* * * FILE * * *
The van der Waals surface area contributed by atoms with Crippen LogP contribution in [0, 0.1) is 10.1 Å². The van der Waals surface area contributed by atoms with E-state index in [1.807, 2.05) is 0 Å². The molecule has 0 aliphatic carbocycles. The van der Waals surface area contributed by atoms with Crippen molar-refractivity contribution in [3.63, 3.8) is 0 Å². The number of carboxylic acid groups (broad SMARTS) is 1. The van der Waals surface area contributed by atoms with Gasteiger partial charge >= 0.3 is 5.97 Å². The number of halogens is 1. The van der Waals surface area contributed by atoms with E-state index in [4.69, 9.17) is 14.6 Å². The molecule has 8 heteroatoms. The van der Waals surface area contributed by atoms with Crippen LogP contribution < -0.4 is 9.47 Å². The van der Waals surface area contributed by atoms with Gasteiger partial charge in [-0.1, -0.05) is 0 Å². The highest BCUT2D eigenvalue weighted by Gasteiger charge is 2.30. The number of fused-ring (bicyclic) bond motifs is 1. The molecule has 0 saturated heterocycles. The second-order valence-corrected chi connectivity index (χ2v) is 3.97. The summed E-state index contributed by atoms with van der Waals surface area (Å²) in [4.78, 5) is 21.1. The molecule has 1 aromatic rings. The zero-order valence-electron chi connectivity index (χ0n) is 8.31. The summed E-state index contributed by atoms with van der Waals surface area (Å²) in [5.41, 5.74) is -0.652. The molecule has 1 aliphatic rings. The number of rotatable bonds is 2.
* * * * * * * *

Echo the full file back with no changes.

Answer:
The van der Waals surface area contributed by atoms with Crippen LogP contribution in [0, 0.1) is 10.1 Å². The van der Waals surface area contributed by atoms with E-state index in [1.807, 2.05) is 0 Å². The molecule has 0 aliphatic carbocycles. The van der Waals surface area contributed by atoms with Crippen molar-refractivity contribution in [3.63, 3.8) is 0 Å². The number of carboxylic acid groups (broad SMARTS) is 1. The van der Waals surface area contributed by atoms with Gasteiger partial charge >= 0.3 is 5.97 Å². The number of halogens is 1. The van der Waals surface area contributed by atoms with E-state index in [4.69, 9.17) is 14.6 Å². The molecule has 8 heteroatoms. The van der Waals surface area contributed by atoms with Crippen LogP contribution < -0.4 is 9.47 Å². The van der Waals surface area contributed by atoms with Gasteiger partial charge in [-0.1, -0.05) is 0 Å². The highest BCUT2D eigenvalue weighted by Gasteiger charge is 2.30. The number of fused-ring (bicyclic) bond motifs is 1. The molecule has 0 saturated heterocycles. The second-order valence-corrected chi connectivity index (χ2v) is 3.97. The summed E-state index contributed by atoms with van der Waals surface area (Å²) in [4.78, 5) is 21.1. The molecule has 1 aromatic rings. The zero-order valence-electron chi connectivity index (χ0n) is 8.31. The summed E-state index contributed by atoms with van der Waals surface area (Å²) in [5.41, 5.74) is -0.652. The molecule has 1 aliphatic rings. The number of rotatable bonds is 2.